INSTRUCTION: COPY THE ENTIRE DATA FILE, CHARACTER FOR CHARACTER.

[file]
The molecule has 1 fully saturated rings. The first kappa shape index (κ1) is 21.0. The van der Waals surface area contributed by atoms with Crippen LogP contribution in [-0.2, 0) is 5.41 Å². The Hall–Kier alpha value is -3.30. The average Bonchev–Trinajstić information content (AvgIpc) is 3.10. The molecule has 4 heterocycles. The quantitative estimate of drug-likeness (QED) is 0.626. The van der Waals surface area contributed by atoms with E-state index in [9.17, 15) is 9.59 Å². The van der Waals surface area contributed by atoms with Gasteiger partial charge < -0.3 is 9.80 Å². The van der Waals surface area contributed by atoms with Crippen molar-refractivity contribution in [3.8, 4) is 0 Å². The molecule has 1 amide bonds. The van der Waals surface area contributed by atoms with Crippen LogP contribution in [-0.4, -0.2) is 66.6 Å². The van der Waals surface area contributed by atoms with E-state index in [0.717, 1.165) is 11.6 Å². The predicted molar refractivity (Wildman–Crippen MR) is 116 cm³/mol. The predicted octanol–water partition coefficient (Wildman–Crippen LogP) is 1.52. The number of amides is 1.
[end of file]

The molecule has 1 fully saturated rings. The first kappa shape index (κ1) is 21.0. The van der Waals surface area contributed by atoms with Crippen LogP contribution in [-0.2, 0) is 5.41 Å². The Hall–Kier alpha value is -3.30. The average Bonchev–Trinajstić information content (AvgIpc) is 3.10. The molecule has 4 heterocycles. The quantitative estimate of drug-likeness (QED) is 0.626. The van der Waals surface area contributed by atoms with E-state index in [9.17, 15) is 9.59 Å². The van der Waals surface area contributed by atoms with Gasteiger partial charge < -0.3 is 9.80 Å². The van der Waals surface area contributed by atoms with Crippen molar-refractivity contribution in [3.8, 4) is 0 Å². The molecule has 1 amide bonds. The van der Waals surface area contributed by atoms with Crippen LogP contribution in [-0.4, -0.2) is 66.6 Å². The van der Waals surface area contributed by atoms with E-state index in [0.717, 1.165) is 11.6 Å². The predicted molar refractivity (Wildman–Crippen MR) is 116 cm³/mol. The predicted octanol–water partition coefficient (Wildman–Crippen LogP) is 1.52. The number of amides is 1.